Lenovo's ThinkPad laptops have always proven popular with business users, and the latest Thinkpad X1 Carbon offers buyers an ultrabook version of the platform, combining the latest Intel processors into a lightweight design using carbon fibre for durability.
However, ultrabook also seems to be a byword for expensive, and at £1,275, the system we looked at is definitely not for customers on a budget.
For businesses evaluating the X1 Carbon against other ThinkPads, there are other drawbacks. It has no connector for a docking cradle, for example.
As with many other ultrabooks, Lenovo has also followed the lead of Apple's MacBook Air and made the X1 Carbon a sealed unit that cannot easily be upgraded. That means the user cannot carry a spare battery to swap in for extended use away from the mains.
However, for those firms that see low weight and high performance as more important than the above, the X1 Carbon is a great ultrabook choice. First announced by Lenovo in May, the X1 Carbon is the successor to last year's slimline ThinkPad X1 model, but brings Intel's latest Ivy Bridge Core i5 and Core i7 processors. It also trims the weight and thickness to deliver one of the lightest fully specified business laptops available.
Unlike many other ultrabook models, the X1 Carbon features a 14in screen, offering a slightly larger display area for users to work with. But the system feels light at 1.36kg and is just 18mm thick, making it ideal for professionals needing to carry it with them on their travels.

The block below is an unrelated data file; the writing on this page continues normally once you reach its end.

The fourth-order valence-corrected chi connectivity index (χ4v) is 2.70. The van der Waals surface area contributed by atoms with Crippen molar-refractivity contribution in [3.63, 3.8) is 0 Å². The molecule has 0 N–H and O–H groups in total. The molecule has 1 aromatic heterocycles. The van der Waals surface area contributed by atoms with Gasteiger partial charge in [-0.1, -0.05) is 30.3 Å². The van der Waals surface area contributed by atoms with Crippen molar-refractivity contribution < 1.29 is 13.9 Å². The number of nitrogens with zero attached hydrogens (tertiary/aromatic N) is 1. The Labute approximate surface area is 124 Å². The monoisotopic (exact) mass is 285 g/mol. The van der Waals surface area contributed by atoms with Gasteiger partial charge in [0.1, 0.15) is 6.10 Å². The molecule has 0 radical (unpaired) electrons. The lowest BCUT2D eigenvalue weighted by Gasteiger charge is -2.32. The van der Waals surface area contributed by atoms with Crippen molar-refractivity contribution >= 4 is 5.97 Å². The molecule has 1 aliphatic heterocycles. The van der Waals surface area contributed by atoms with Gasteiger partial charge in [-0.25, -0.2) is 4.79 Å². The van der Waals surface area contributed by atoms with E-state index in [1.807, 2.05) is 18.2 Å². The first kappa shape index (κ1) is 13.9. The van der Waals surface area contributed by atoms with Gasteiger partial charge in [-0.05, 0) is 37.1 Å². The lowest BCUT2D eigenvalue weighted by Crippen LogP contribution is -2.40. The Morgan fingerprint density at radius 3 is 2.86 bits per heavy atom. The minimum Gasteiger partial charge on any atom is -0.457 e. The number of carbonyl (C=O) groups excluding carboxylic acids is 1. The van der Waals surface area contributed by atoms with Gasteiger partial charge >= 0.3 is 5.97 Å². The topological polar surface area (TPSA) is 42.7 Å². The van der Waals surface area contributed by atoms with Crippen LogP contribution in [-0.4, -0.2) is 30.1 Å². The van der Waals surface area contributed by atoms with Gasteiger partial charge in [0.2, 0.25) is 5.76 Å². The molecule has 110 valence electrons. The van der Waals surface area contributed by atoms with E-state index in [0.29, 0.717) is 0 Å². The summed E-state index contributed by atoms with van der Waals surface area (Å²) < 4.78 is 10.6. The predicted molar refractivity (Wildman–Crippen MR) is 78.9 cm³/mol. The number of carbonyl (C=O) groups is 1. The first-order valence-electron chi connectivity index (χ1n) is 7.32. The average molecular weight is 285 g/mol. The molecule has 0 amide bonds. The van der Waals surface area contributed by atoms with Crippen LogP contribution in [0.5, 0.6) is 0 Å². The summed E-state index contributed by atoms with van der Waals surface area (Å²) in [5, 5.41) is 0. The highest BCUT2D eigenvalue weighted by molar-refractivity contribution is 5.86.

For corporate users, the ThinkPad features Intel's vPro technology for remote manageability, a fingerprint scanner and Trusted Platform Module (TPM) security chip.
The ThinkPad X1 Carbon is unmistakeably a Lenovo system, featuring the distinctive black and red styling that is the hallmark of the ThinkPad brand.
Despite its slim lines, the system feels reassuringly solid, possibly due to the carbon fibre construction employed, which Lenovo claims is as strong as aluminium for just a third of the weight.
It is also well balanced, which means that when using the X1 Carbon on your lap, you can push the screen back as far as you like to reach a comfortable viewing angle, without it feeling like it might tip over.
Opened up, the X1 Carbon shows off the classic ThinkPad configuration of both a touchpad below the keyboard and a TrackPoint controller embedded in the midst of the keys. The latter device enables you to control the pointer without removing your fingers from the keyboard, making it a favourite of many professional users, although it is not liked by everyone. Either one can be disabled via the Windows Control Panel.